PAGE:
Q: Let’s talk about the different components of financial aid, as there are several.

A: There are three ways you can get money: It can be a gift, you can earn it, or you can borrow it. There are financial programs from various sources in each of these categories. And qualifying for these programs can either be based on need, on merit, a combination of need and merit, or with no academic or income restrictions. The federal and state governments and institutions themselves provide both need-based and non-need-based aid in all three categories.

Q: How can parents reduce their reportable assets and increase aid eligibility?

A: Although the percentage of assets used to determine eligibility for financial aid is limited — the maximum is 5.6 percent of parents’ assets — there are a few things families can do to maximize eligibility. First, be sure to have as few assets as possible in the student’s name. Those assets are assessed at much higher rates than parental assets.

Also, retirement account assets are not included in the formula, so parents should be sure to fully fund their retirement accounts rather than hold money out. Home equity is not counted in the federal methodology, but home equity is counted in the institutional methodology that many colleges use to award their own aid. Other assets not included are small business equity, family farm equity, life insurance cash value, and personal possessions such as cars, computer equipment, and artwork.

Q: How can students prove they’re financially autonomous and not be evaluated based on their parents’ income?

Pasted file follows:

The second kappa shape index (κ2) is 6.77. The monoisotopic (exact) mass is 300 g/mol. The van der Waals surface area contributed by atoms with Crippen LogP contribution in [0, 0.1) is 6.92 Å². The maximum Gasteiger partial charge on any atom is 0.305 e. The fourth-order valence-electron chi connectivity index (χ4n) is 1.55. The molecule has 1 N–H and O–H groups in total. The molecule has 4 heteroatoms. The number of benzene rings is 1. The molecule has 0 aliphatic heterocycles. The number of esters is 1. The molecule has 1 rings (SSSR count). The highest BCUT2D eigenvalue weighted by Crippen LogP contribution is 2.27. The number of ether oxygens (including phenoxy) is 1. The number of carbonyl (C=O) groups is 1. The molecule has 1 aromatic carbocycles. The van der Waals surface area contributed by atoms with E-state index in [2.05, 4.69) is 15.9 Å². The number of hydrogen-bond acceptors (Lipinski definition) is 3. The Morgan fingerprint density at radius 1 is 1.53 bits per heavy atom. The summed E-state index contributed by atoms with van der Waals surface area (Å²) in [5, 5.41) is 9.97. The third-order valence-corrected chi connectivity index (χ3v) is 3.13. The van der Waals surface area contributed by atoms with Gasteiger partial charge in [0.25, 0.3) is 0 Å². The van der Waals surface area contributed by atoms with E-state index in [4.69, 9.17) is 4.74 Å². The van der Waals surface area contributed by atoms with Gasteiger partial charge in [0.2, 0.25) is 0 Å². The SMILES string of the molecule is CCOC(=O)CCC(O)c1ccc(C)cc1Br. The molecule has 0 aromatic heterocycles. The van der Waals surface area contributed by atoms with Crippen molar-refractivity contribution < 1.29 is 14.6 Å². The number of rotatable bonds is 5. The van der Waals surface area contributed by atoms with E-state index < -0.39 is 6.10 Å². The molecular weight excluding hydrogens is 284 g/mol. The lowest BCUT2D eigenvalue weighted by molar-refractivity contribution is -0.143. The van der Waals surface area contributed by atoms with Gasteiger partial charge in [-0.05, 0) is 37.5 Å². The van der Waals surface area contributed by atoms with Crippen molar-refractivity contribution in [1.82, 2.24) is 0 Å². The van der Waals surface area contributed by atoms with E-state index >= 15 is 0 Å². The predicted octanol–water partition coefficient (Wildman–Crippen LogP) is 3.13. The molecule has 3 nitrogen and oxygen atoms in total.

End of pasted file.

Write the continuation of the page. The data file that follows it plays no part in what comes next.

A: Unless a student is one of these — 24 years old, married, a parent, or a veteran — he or she is considered dependent on his/her parents for financial aid eligibility. There are exceptions in cases where there is documentation of a negative home situation. The reason for this is that paying for college is primarily the responsibility of the student and the student’s family — not taxpayers. Taxpayers help out where a student’s family doesn’t have the resources to pay for college.

But taxpayers should not be the ones bearing the responsibility just because parents don’t want to pay. Taxpayers already subsidize the cost of public colleges. Refusing to pay for your child’s education does not relieve the family of the responsibility.

Q: Are home-schooled students eligible for financial aid? If so, are there any restrictions?

A: For the most part, being home-schooled has nothing to do with eligibility for financial aid. Home-schooling mostly affects admission decisions. However, many colleges award some aid based on grades and other merit criteria. Without grades, colleges will have a more difficult time determining whether the home-schooled student is more or less worthy than other admitted students. Typically, colleges will rely on standardized test scores and personal and professional recommendations.